The only New Zealand class-size study was, ironically, commissioned by the Treasury in 2001. Researchers Michael Boozer and Tim Maloney crunched data from a major Christchurch longitudinal study. They found that children who happened to get smaller class sizes throughout their school lives tended to get progressively higher test scores, were more likely to complete school and less likely to be unemployed as young adults.

Massey education professor John O'Neill argues what the research shows is that bigger classes make it harder for teachers to engage in the kind of teaching that Hattie and others say most help learning.

If the experts can't agree, what's a parent to think? It seems reasonable that if there's a chance that putting certain children in bigger classes could hurt their learning that it's not a risk worth taking.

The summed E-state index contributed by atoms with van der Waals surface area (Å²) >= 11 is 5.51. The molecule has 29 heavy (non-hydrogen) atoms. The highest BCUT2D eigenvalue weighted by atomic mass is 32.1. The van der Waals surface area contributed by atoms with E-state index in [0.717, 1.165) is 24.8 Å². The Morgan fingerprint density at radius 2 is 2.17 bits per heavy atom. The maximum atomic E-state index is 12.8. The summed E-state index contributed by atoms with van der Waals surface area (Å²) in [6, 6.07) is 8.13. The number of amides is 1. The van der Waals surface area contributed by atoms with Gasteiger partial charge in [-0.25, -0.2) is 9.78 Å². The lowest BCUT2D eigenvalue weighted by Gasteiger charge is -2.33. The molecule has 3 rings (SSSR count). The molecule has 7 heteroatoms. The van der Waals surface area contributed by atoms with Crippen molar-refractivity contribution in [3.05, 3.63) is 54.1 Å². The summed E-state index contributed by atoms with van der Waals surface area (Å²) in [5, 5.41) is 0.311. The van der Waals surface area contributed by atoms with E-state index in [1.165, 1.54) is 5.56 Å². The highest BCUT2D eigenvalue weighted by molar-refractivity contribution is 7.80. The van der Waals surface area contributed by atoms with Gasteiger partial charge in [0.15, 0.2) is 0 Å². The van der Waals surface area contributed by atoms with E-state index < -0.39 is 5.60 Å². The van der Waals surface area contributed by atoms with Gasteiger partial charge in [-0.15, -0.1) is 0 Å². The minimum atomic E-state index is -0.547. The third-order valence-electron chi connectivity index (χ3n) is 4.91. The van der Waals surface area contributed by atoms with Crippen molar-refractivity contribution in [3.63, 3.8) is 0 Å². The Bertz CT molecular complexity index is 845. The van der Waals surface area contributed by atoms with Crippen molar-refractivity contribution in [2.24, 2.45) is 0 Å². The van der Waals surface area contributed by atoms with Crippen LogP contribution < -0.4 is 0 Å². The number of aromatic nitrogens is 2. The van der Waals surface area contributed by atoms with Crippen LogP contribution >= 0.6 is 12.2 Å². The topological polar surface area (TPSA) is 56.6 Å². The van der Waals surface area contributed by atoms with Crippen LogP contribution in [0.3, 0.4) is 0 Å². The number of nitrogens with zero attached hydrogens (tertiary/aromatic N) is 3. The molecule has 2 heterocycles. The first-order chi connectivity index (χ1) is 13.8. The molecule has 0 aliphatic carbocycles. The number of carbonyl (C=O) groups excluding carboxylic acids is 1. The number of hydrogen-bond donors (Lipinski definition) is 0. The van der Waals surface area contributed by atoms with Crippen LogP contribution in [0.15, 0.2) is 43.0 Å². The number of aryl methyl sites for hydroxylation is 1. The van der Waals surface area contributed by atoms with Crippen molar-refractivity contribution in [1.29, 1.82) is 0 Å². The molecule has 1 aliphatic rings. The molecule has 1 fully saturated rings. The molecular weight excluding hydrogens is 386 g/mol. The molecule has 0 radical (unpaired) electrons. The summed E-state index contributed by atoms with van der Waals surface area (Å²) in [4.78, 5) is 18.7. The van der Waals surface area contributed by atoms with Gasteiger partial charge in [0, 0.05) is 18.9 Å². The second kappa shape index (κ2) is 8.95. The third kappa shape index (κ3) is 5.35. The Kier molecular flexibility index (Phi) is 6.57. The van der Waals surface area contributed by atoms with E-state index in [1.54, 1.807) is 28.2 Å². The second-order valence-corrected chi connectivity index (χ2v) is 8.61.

"If you wanted to improve the quality of learning you'd improve the quality of teaching first and then you'd increase class sizes, rather than expecting teachers to change their practices in more challenging environments," says O'Neill.

The Government has been vague about how exactly it would have spent $60 million of its $174m savings from the scrapped ratio rejigging to improve teacher quality. It's so far only mentioned introducing a one-year postgraduate teacher qualification and a qualification for principals.

What's been shown to improve teaching, says O'Neill, is "not the itty-bitty things the Government is obsessed with; it's actually a much more holistic attitude which says we're going to increase the status of the profession, we're going to educate rigorously in the first place and resource that, and create a school system that's resourced properly."